… and you thought watching paint dry was boring.
Three seasons of the year, New Hampshire is a lovely place to visit. Our brochures proudly display pictures of splendid fall foliage, views of Mount Washington covered in snow and kids jumping into a sparkling clear lake.
But, just as the brochures fail to highlight wind chill or mosquitoes, neither do they show any pictures of spring. That’s because spring’s claims to fame are maple syrup production and mud.
When you go to a syrup house you are going to watch sap boil. That’s it. Sure, you may appreciate the aroma, but the most action you’ll witness involves some guy who walks around checking thermometers, fiddling with valves and looking pensively at the big trays. He’s probably not really accomplishing anything. In fact, I’m convinced that some of those valves are fake, but how else are you going to make watching sap boil exciting?
A typical tourist’s interaction with a sugarer would go like this:
“What’s that stuff in the tank?”
“What about that big tray over there?”
“How about those plastic buckets outside?”
I suppose it’s fortunate that maple syrup is made during mud season. What else is there to do in New Hampshire in March if you don’t like skiing on slush or watching college basketball? If you don’t ski, I guess it makes sense that those balmy 42-degree days draw you outside to do something. ANYthing!
My husband and I have taken our kids to two sap houses. We found the first advertised in the special “Maple Syrup” section of the paper. The description sounded enticing: hay rides, sugar on snow, a gift shop. We visited on a raw Saturday, bundling up the kids for their first hayride.
It started pouring. We were the only ones in the wagon, and I swear the horse was glaring at us for making him go out. There wasn’t enough snow left that year to have sugar on snow, and the kids were less than thrilled when we took them into the tiny sap house. It was about the size of a bathroom – a bathroom from the 1940s, not like today’s bathrooms that could sleep a family of four. The kids were too short to actually see the sap, so our tour lasted less than two minutes.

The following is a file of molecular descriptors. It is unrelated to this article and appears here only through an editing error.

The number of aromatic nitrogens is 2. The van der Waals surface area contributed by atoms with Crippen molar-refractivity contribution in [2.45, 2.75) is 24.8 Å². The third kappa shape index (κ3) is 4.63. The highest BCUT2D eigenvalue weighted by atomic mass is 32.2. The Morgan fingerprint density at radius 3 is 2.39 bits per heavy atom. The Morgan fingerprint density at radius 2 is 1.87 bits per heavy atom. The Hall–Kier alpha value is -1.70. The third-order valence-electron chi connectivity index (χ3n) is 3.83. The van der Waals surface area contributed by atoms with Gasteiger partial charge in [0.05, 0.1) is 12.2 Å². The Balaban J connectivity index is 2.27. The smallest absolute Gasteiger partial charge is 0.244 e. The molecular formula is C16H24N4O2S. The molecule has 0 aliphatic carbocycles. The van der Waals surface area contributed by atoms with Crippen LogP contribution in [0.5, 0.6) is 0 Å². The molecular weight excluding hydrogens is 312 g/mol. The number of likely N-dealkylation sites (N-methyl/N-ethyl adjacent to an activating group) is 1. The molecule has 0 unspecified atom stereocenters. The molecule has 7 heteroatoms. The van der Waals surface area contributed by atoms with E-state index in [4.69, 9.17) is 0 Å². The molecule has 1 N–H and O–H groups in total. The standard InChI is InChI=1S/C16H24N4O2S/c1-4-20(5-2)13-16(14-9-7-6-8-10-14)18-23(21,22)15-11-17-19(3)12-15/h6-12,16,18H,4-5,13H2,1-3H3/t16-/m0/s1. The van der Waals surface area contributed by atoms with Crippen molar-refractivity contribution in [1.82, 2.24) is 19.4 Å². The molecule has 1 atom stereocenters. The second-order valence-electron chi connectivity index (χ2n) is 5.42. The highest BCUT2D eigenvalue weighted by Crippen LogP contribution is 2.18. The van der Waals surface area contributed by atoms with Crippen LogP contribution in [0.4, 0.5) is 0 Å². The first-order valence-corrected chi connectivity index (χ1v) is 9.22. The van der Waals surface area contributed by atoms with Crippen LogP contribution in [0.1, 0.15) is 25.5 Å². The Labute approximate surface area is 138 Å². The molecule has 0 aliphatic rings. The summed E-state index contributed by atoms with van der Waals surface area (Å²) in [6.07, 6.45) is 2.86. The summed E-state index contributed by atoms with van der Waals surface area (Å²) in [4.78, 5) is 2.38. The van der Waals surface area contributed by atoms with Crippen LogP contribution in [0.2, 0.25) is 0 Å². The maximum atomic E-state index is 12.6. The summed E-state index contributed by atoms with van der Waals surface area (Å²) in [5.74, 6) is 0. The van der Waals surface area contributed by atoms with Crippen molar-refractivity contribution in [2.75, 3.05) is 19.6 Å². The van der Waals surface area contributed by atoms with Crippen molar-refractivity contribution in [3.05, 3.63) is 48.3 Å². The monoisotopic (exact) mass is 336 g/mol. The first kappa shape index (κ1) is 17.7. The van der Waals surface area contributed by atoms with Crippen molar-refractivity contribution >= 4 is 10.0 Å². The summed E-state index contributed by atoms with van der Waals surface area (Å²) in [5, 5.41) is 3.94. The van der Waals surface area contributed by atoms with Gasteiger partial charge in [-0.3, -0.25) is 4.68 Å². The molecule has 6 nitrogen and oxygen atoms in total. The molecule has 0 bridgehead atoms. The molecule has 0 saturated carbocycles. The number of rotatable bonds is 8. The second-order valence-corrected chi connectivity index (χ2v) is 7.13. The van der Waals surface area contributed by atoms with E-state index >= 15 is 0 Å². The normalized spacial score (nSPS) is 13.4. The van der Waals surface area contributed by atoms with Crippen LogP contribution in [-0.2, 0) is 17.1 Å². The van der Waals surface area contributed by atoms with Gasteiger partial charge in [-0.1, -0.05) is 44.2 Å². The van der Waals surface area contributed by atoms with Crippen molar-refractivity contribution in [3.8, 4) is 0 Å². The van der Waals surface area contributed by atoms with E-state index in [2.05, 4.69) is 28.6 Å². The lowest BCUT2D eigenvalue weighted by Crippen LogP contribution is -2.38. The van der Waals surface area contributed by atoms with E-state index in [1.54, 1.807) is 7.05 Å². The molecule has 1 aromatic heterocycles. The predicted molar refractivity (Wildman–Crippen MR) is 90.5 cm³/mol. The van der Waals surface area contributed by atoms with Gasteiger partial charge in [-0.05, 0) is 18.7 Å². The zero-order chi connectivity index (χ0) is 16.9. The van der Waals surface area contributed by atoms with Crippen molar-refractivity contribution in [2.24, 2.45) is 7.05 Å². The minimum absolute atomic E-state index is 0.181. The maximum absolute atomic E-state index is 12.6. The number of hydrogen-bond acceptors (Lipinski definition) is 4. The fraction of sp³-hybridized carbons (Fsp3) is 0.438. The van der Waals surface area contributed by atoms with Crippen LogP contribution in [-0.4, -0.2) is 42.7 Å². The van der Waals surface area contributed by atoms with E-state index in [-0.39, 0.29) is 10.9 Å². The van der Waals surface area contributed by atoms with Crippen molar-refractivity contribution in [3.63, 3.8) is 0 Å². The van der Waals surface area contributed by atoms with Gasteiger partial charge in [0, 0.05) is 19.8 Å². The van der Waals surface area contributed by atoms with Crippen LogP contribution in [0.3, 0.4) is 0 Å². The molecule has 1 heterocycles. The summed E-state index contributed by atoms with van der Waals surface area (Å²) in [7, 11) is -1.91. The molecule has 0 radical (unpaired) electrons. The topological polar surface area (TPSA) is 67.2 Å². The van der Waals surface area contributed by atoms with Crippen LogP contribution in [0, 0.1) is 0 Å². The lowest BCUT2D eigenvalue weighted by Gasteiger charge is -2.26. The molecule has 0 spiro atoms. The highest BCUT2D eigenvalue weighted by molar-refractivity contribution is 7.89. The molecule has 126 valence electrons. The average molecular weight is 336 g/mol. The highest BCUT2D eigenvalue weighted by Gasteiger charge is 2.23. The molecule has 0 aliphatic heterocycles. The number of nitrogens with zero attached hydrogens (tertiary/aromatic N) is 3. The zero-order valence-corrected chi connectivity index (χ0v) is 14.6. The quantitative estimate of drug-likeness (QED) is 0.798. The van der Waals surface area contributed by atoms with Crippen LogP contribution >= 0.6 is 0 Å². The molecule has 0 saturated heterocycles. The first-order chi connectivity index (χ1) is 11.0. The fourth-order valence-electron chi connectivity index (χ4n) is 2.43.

The second sugarhouse we visited belonged to my uncle, who at the time was in his 80s. The building was small and dark, and he smoked a cigar. Not only were the kids scared, but they tactfully pulled their turtlenecks over their noses and kept pulling us toward the door. So much for the aroma.
In my dreams I pictured a pristine building made of pine trees cut and dragged by workhorses. These same horses would be tied to a railing outside, and there’d be a path from the parking area covered in fresh wood chips – not mud. Next to the shiny stainless steel equipment would be stepstools for kids to see into the tanks, and brightly dressed people would hand out maple sugar samples in case they weren’t mesmerized by the boiling liquid.
I mean no offense. Perhaps it’s just my short attention span, as I am equally unimpressed by other high-action activities like fishing and bird watching.
It is reassuring, I guess, that in this fast-paced I-want-it-NOW world, syruping is not something you can rush. By the time the taps are set, the lines are run, the sap is collected and the boiling process is done, weeks have passed.
Plus, it explains why a gallon of the stuff costs so much. NH